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I'd say that, by the use of the word "these", Jesus was referring to the other apostles who were present, and that He was asking Peter if he (Peter) loved Him (Jesus) more than those other apostles loved Him. Peter had previously pridefully made the threefold boast that, even if all the other apostles would desert Jesus, he would not (Mark 14:29); that he was ready at that time to follow Jesus to death (John 13:37); and that, even if he had to die with Jesus, he would never deny Him three times (as Jesus had told him he would)(Mark 14:31). Jesus' inclusion of the words "more than these" in His first question to Peter (which He did not use in the other two questions) was targeted at the first of those three assertions, and referred to the degree of Peter's love for Him in comparison to the love of the other apostles for Him, in the same way that Peter had. (Jesus was NOT (as the English translation of the question might also be interpreted) asking if Peter loved Him more than he (Peter) loved the other apostles who were present.)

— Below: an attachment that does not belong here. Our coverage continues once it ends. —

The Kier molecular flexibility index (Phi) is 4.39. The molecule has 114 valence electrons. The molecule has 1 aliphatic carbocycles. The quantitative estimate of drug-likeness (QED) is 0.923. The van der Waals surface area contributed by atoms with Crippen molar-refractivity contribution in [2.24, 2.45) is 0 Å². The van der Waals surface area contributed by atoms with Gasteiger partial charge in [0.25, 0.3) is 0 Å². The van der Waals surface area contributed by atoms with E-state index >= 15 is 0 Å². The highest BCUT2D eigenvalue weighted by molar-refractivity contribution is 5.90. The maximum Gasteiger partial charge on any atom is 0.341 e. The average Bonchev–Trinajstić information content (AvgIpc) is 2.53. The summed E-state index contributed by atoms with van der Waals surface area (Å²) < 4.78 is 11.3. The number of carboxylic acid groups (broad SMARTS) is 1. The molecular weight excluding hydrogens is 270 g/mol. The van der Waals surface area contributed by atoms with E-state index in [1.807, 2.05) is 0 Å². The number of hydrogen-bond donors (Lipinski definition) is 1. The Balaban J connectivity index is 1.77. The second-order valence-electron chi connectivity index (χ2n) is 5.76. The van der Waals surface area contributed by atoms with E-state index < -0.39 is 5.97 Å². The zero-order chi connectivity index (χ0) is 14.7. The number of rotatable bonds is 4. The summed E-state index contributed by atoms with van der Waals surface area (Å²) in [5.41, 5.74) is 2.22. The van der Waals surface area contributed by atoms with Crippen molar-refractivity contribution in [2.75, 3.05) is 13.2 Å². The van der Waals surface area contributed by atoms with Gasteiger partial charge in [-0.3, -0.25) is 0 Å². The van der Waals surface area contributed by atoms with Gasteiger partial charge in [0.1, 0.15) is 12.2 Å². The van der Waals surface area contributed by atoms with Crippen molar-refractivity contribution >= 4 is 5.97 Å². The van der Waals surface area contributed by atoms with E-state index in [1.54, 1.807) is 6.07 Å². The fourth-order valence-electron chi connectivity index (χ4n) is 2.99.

It is only natural for us as humans to compare ourselves with other people. Peter often boasted of his devotion to Christ and was often first to demonstrate his devotion. Even that morning Peter jumped in the water to reach Jesus first on the shore. Peter had denied Jesus three times, even though he had pledged his allegiance. Jesus asks Peter the question three times to prove to Peter that Jesus had completely forgiven him. Jesus also tells Peter to feed his sheep to recommission Peter as one of the apostles and leader of the new church he was going to create. In John 22:15-23 Jesus asked Peter about his love "more than these" because Peter was going to have to give up his life because of his love for Christ. Jesus even told Peter how he was going to die. This human nature of comparing ourselves was still a struggle for Peter because he asks what's going to happen to the apostle John. Twice Jesus has to remind Peter "Follow Me!" He has to do the same thing for each one of us because of our tendency to compare ourselves with others.
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